There seems to be a persistent perception by some critics of Christianity that all Christians are alike. Mainly, the critics assume we’re all priggish, self-deluding, mean-spirited, hypocritical bigots.
This perception is something of a head-scratcher.
It demonstrates a notable unawareness of how complex humans tend to be. No two stock car drivers are alike, or two cowboys or two waitresses or two Germans or two gay people. Why would all members of a 2 billion-member, worldwide religion be alike?
Also, it’s demonstrably, factually wrong.
In my column last week, I wrote about what I, at least, based on my reading of the New Testament, believe to be Christianity’s core values: love and humility.
Naturally, I don’t imagine all professed Christians to possess these virtues. But a lot of Christians do. My implied point was that Christians should try to practice love and humility, even if they currently don’t.
Here are a few comments about that column from readers, these taken from the Herald-Leader’s Facebook page:
▪ “(Christianity’s) true message is conform or burn. Love doesn’t remotely come into the picture. That their hateful and exclusionary worldview is loving is delusion on the part of the Christian faithful.”
▪ “Really? Wow! That doesn’t match their ‘their God is not our God so we’re righteous in killing them’ attitudes and politics.
“They’re part of the ‘we aren’t good, righteous, proud, patriotic, ’Muricans unless we’re throwing people in cages, torturing or killing them’ crowd.”
▪ “Most christians are phonies, they have nothing to do with Jesus. The American christians are a right wing (often to extremism) political movement masquerading as a religion.”
I agree that certain Christians fit those descriptions.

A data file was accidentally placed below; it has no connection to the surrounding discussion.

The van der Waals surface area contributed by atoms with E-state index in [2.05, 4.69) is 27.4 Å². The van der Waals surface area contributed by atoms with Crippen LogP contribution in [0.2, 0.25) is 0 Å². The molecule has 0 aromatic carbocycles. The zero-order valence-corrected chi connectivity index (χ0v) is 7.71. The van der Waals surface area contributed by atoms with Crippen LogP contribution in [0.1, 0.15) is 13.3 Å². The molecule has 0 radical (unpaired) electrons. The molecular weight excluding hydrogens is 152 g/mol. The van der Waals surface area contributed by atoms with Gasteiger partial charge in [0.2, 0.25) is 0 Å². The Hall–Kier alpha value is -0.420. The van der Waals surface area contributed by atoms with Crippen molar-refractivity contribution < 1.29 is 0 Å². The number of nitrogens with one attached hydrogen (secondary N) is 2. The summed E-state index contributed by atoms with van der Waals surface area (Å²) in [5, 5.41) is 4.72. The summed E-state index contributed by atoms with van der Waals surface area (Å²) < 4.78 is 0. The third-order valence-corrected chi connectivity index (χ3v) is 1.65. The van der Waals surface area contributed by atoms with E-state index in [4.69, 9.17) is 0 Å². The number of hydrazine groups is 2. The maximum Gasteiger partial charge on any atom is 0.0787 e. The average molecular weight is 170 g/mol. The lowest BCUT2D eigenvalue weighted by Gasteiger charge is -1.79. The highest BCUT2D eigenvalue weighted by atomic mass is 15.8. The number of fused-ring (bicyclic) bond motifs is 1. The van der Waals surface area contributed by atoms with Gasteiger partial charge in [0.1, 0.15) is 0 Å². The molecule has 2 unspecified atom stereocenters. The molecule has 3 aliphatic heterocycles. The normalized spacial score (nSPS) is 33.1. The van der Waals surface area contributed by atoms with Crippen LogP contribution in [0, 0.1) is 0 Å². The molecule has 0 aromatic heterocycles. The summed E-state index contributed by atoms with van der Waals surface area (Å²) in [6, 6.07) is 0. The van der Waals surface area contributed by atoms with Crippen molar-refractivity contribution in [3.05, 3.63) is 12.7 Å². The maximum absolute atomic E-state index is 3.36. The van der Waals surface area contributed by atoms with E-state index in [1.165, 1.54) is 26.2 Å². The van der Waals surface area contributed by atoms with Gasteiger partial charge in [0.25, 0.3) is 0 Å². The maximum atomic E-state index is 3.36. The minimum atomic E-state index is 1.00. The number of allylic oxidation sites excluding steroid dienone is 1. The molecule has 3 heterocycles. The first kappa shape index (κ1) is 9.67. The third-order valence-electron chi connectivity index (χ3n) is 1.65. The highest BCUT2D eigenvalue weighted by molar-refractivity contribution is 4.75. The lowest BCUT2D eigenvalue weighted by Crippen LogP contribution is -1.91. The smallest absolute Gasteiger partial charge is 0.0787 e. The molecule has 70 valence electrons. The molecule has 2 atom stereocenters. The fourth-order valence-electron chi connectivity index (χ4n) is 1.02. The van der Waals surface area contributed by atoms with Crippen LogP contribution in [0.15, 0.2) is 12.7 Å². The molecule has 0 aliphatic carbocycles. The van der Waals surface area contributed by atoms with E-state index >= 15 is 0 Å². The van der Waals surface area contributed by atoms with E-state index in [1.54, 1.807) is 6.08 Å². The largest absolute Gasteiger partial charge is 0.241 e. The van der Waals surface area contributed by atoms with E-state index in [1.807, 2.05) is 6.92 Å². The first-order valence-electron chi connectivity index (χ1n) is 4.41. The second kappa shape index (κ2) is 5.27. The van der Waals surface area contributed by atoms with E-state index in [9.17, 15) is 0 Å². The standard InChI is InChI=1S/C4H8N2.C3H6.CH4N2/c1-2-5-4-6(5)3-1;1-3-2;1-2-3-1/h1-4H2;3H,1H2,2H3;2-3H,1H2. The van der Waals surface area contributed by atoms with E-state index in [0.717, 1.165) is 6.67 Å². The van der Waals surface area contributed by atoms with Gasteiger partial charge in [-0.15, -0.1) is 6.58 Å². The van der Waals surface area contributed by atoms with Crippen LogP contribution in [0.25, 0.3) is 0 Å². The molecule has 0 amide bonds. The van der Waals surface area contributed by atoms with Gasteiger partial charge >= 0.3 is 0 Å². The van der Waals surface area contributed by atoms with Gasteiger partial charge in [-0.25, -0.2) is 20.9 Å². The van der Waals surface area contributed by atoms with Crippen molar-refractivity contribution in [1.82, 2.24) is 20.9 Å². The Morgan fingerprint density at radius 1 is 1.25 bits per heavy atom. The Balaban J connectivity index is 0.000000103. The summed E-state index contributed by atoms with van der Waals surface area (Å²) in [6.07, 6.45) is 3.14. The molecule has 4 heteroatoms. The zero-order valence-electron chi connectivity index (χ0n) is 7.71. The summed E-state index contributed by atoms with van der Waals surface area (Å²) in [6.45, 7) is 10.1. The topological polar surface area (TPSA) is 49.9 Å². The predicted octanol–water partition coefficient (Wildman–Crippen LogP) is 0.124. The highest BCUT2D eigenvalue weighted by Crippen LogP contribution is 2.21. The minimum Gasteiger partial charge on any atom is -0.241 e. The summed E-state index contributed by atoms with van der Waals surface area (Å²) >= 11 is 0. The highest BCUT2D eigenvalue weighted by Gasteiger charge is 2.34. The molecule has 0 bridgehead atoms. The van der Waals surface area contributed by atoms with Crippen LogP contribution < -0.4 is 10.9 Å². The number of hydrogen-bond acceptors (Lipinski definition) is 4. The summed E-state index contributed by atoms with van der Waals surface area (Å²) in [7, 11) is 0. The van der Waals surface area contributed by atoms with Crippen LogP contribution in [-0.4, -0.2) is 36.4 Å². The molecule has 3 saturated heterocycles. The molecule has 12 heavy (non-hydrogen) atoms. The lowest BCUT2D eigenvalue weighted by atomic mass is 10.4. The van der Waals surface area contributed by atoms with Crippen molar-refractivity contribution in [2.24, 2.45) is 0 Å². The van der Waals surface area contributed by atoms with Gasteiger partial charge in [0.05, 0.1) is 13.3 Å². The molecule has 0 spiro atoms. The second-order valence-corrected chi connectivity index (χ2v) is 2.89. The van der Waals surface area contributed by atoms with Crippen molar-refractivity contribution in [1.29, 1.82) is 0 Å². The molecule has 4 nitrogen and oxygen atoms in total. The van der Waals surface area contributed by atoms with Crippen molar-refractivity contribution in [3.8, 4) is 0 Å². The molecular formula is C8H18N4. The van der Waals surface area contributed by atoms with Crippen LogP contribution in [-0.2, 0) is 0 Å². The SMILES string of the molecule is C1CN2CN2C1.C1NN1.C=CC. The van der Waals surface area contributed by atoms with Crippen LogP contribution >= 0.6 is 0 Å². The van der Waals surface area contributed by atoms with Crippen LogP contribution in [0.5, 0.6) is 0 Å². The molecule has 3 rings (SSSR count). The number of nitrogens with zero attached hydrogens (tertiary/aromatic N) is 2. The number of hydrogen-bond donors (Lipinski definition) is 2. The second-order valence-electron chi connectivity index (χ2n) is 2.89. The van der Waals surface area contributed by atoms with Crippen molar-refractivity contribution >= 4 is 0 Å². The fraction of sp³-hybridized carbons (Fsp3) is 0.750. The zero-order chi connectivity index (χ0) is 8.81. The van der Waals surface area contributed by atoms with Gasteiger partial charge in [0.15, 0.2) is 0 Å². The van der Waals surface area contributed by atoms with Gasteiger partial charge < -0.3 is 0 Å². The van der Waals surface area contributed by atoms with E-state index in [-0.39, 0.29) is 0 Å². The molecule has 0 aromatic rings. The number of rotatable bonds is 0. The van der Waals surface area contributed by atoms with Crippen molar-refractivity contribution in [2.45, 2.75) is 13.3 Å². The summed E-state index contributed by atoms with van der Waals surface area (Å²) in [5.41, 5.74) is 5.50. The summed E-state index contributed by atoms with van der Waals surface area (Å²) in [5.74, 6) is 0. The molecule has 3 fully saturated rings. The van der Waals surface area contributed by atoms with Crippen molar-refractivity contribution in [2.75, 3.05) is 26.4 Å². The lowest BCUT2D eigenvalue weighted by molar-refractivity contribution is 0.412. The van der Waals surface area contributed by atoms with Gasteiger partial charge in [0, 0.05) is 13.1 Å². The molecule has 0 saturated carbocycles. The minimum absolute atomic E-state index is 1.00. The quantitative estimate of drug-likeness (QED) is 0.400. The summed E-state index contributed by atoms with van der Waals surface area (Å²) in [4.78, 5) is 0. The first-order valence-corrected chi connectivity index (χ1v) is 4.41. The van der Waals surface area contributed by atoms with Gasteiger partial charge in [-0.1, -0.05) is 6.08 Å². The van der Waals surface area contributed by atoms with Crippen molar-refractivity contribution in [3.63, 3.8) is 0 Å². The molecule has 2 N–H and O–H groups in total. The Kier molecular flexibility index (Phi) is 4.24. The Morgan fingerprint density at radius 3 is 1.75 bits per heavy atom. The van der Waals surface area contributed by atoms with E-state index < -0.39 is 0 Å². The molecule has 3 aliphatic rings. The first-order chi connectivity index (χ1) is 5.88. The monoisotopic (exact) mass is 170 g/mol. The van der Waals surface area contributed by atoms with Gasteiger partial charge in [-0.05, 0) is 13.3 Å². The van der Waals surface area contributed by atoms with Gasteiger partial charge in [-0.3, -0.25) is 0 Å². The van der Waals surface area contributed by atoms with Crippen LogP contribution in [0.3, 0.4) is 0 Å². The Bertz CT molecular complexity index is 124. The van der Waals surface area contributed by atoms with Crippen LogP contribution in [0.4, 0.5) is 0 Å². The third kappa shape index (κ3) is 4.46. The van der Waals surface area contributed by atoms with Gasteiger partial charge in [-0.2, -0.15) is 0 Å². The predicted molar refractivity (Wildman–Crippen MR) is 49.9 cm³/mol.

But here’s the fallacy: the commenters assume that because some Christians are unloving and proud, all Christians are. I hear these claims frequently.
Unfortunately, much of the discourse about religion in this country, especially whenever religion intersects with politics, has in recent decades been dominated by a single segment of the Christian community.
That’s the so-called Religious Right, made up primarily, although not exclusively, of white evangelicals, along with a faction of conservative Catholics. Eighty-one percent of white evangelicals who voted cast their 2016 presidential ballots for Donald Trump.
There are endless variations — and virtues — among right-leaning Christians, but in general they tend to oppose gay marriage, legalized abortion, illegal immigrants, the teaching of evolution in schools and government entitlement programs for the poor, such as Medicaid and food stamps.
They get a lot of ink in the press. They make a comparatively few people happy and lots of others hopping mad.
But the real news is that the Religious Right doesn’t represent all Christians. Never has.
Mainline Protestants, for instance, number in the millions and tend to lean largely left on social and theological issues. Mainline denominations include such stalwarts as the Presbyterian Church (USA), the United Methodist Church, the United Church of Christ, the Christian Church (Disciples of Christ), the Evangelical Lutheran Church in America and the Episcopal Church, among others.
For much of America’s history, these denominations were the primary face of Christianity. Their size and clout has declined in the past 50 years, but they’re still influential.
In Lexington, several mainline congregations have declared themselves “affirming” churches, meaning they welcome gay members. Some of their parent denominations ordain gay men and women as ministers and even bishops.
Similarly, numerous mainline congregations across the country have declared themselves “sanctuary” sites for illegal immigrants.
Mainliners have long been front and center in civil rights and antiwar movements.
Then there’s the Roman Catholic Church, our largest Christian denomination. It’s quite conservative on abortion, yet among the more liberal organizations in the country — religious or secular — on the death penalty, social justice for the poor and health care.
I’m not trying to parse which Christians are right or wrong on each issue. I’m trying to point out that Christianity and Christians are diverse and complicated.
Today we seem to face stereotyping from the secular public. Often the stereotypes are unflattering, but they’re based on incomplete information, if not on downright untruths.
That’s unfortunate. The good deeds of countless sincere, charitable, humble churchgoers get short shrift, while the strident performance of a comparative few militants is trumpeted as the norm for all.
Paul Prather is pastor of Bethesda Church near Mount Sterling. You may email him at firstname.lastname@example.org.